According to the World Health Organization (WHO), Covid-19 is likely to be downgraded from a public health emergency of international concern this year after it turns into a similar level of risk to the flu.
“We are coming to the point where we can look at Covid-19 the same way we look at seasonal influenza,” WHO said Michael Ryan Today at a press conference. “A health threat, a virus that will continue to kill. But a virus that isn’t disrupting our society or disrupting our hospital systems.”
WHO Director General Tedros Adhanom Ghebreyesus Announced at the press conference. “We are certainly in a much better position now than at any other time during the pandemic,” he said.
In January 2020, as cases of the coronavirus continued to rise in China and confirmed in 18 other countries, the WHO declared COVID-19 a public health emergency of international concern, the highest level of threat. Two months later, the organization stated that the event had become a pandemic, usually taken to mean that a disease is spreading to many countries, although there is no universally agreed definition.
While the coronavirus is still circulating widely, it is now less likely to cause serious illness, as most people have had it at least once, many have been vaccinated multiple times, and the current Omicron variant is similar to some previous variants. are less virulent than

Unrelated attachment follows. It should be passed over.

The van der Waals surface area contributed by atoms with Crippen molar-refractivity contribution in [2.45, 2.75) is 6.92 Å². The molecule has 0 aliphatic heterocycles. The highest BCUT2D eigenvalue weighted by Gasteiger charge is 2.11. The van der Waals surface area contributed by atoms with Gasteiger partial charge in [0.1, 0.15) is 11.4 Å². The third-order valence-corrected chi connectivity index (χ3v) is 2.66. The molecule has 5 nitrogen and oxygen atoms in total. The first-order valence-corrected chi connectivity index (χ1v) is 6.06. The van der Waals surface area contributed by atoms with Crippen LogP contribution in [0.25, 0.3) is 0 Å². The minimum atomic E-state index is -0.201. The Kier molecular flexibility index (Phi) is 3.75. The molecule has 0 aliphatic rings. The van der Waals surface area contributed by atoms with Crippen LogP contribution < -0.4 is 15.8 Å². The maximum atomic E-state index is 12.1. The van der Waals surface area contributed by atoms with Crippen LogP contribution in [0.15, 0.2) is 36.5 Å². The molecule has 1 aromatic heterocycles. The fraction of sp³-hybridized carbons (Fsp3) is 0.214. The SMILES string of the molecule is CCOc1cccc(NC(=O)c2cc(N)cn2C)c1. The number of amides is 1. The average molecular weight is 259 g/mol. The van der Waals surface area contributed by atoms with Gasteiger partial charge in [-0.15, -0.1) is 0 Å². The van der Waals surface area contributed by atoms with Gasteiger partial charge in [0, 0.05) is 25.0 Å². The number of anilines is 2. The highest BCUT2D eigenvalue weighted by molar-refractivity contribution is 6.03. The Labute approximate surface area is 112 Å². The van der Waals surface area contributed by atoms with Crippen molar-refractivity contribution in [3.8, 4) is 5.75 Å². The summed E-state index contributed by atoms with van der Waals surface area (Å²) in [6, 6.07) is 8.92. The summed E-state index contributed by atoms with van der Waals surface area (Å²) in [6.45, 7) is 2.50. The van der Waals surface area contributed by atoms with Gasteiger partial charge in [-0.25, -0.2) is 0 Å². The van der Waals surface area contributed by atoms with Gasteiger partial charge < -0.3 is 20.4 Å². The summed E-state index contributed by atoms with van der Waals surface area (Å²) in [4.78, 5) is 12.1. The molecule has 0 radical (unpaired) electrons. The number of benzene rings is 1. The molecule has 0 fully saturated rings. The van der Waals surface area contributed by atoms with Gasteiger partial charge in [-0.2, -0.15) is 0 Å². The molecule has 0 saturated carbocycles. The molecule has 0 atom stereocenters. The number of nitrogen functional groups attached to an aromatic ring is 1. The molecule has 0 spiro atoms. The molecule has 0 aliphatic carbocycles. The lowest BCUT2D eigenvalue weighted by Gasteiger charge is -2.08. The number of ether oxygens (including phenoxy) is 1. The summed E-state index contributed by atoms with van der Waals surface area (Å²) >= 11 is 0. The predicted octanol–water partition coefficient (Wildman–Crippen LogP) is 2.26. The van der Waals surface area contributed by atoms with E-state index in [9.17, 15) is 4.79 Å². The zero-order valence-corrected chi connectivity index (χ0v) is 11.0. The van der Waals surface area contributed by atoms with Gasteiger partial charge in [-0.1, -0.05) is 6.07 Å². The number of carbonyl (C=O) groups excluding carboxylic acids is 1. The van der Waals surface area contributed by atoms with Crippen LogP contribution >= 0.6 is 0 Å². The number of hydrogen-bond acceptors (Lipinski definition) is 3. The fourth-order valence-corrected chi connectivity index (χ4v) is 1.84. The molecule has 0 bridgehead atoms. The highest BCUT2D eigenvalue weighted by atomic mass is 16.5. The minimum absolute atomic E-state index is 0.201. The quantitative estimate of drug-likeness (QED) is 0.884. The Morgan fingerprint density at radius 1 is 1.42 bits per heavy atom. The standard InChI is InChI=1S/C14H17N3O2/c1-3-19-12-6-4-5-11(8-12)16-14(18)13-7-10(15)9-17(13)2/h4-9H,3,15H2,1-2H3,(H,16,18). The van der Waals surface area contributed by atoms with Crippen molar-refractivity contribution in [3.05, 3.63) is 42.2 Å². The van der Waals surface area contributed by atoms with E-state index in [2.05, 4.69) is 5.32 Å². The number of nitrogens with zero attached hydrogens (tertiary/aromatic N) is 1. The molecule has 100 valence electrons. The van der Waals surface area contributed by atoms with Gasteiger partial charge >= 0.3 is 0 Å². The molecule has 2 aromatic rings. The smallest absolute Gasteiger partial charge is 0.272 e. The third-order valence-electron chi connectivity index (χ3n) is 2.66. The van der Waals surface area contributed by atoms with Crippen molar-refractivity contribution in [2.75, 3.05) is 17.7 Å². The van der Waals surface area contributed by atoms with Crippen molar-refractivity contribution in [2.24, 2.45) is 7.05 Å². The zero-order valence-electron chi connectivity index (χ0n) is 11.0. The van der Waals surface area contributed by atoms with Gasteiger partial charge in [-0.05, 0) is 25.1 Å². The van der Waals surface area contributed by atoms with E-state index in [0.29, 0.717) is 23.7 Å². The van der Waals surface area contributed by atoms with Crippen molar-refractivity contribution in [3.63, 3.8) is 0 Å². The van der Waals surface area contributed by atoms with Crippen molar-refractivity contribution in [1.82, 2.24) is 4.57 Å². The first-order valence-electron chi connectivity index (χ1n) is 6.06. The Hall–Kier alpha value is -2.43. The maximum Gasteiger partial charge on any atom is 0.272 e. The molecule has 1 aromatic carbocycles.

“It is heartening to see that, for the first time, the weekly number of reported deaths over the past four weeks has been lower than when we first used the word ‘pandemic’,” Ghebreyesus said. “I am confident that, this year, we will be able to say that Covid-19 is over as a public health emergency of international concern. We are not there yet.”
A WHO committee is reviewing the criteria that would mean the risk from COVID-19 could be reduced, but has not yet reached a decision.
Ryan said, “We are on a positive path.” “The virus would represent minimal danger to society, where an increase in virus transmission would not be associated with a higher rate of hospital admissions,” Ryan said. “We’ve started to see that in the last six months, where the increase in infections is not linked to the continued pressure on the health system, because vaccination rates are significantly higher.”
Ryan said, however, that many countries still have gaps in vaccination coverage and access to antiviral treatment for the medically vulnerable. “We have to protect communities that may be more vulnerable to serious disease,” he said. And if the virus evolves to become more virulent, “all bets are off”, he said.
however, Stephen Griffin An independent group of scientists at Britain’s Leeds University who are members of iSAGE say the WHO’s plans are premature. “Most worryingly, there is continued segregation and discrimination against the millions of clinically vulnerable people, particularly those who are unable to make an effective vaccine response,” he says.